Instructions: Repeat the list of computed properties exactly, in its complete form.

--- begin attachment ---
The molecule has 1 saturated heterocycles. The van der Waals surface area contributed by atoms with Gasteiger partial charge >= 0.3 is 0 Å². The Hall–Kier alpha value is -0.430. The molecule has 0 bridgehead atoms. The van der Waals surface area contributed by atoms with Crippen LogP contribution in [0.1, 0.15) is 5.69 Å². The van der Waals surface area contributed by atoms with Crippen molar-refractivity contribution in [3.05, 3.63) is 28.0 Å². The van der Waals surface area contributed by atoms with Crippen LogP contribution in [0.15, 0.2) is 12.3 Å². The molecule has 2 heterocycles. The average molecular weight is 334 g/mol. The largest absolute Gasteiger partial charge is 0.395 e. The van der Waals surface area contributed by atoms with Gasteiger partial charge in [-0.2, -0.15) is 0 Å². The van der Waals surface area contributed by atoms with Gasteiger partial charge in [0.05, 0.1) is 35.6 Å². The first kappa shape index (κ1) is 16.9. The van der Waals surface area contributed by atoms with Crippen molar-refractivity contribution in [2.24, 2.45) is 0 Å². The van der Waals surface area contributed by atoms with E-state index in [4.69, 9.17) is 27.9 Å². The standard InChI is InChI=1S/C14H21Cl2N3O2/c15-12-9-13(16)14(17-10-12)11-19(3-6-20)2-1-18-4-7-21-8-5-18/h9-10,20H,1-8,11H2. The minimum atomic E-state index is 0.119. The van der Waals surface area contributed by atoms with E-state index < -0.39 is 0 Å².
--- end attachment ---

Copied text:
The molecule has 1 saturated heterocycles. The van der Waals surface area contributed by atoms with Gasteiger partial charge >= 0.3 is 0 Å². The Hall–Kier alpha value is -0.430. The molecule has 0 bridgehead atoms. The van der Waals surface area contributed by atoms with Crippen LogP contribution in [0.1, 0.15) is 5.69 Å². The van der Waals surface area contributed by atoms with Crippen molar-refractivity contribution in [3.05, 3.63) is 28.0 Å². The van der Waals surface area contributed by atoms with Crippen LogP contribution in [0.15, 0.2) is 12.3 Å². The molecule has 2 heterocycles. The average molecular weight is 334 g/mol. The largest absolute Gasteiger partial charge is 0.395 e. The van der Waals surface area contributed by atoms with Gasteiger partial charge in [-0.2, -0.15) is 0 Å². The van der Waals surface area contributed by atoms with Gasteiger partial charge in [0.05, 0.1) is 35.6 Å². The first kappa shape index (κ1) is 16.9. The van der Waals surface area contributed by atoms with Crippen molar-refractivity contribution in [2.24, 2.45) is 0 Å². The van der Waals surface area contributed by atoms with E-state index in [4.69, 9.17) is 27.9 Å². The standard InChI is InChI=1S/C14H21Cl2N3O2/c15-12-9-13(16)14(17-10-12)11-19(3-6-20)2-1-18-4-7-21-8-5-18/h9-10,20H,1-8,11H2. The minimum atomic E-state index is 0.119. The van der Waals surface area contributed by atoms with E-state index < -0.39 is 0 Å².